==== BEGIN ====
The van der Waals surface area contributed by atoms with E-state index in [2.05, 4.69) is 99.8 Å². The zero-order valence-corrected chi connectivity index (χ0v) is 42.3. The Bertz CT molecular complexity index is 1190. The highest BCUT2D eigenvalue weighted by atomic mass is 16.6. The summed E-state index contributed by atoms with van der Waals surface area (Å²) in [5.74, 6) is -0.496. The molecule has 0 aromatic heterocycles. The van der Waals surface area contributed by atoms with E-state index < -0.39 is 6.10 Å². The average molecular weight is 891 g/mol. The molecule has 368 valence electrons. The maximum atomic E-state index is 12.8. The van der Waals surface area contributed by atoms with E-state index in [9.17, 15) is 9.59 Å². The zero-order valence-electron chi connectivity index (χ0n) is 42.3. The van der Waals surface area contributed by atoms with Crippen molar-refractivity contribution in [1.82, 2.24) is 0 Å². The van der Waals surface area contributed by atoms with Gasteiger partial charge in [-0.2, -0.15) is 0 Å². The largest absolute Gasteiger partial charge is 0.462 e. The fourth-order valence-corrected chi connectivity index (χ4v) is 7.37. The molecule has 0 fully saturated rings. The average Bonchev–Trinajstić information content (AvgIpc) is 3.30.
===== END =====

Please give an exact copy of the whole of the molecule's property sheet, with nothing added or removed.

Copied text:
The van der Waals surface area contributed by atoms with E-state index in [2.05, 4.69) is 99.8 Å². The zero-order valence-corrected chi connectivity index (χ0v) is 42.3. The Bertz CT molecular complexity index is 1190. The highest BCUT2D eigenvalue weighted by atomic mass is 16.6. The summed E-state index contributed by atoms with van der Waals surface area (Å²) in [5.74, 6) is -0.496. The molecule has 0 aromatic heterocycles. The van der Waals surface area contributed by atoms with E-state index < -0.39 is 6.10 Å². The average molecular weight is 891 g/mol. The molecule has 368 valence electrons. The maximum atomic E-state index is 12.8. The van der Waals surface area contributed by atoms with E-state index in [9.17, 15) is 9.59 Å². The zero-order valence-electron chi connectivity index (χ0n) is 42.3. The van der Waals surface area contributed by atoms with Crippen molar-refractivity contribution in [1.82, 2.24) is 0 Å². The van der Waals surface area contributed by atoms with Gasteiger partial charge in [-0.2, -0.15) is 0 Å². The largest absolute Gasteiger partial charge is 0.462 e. The fourth-order valence-corrected chi connectivity index (χ4v) is 7.37. The molecule has 0 fully saturated rings. The average Bonchev–Trinajstić information content (AvgIpc) is 3.30.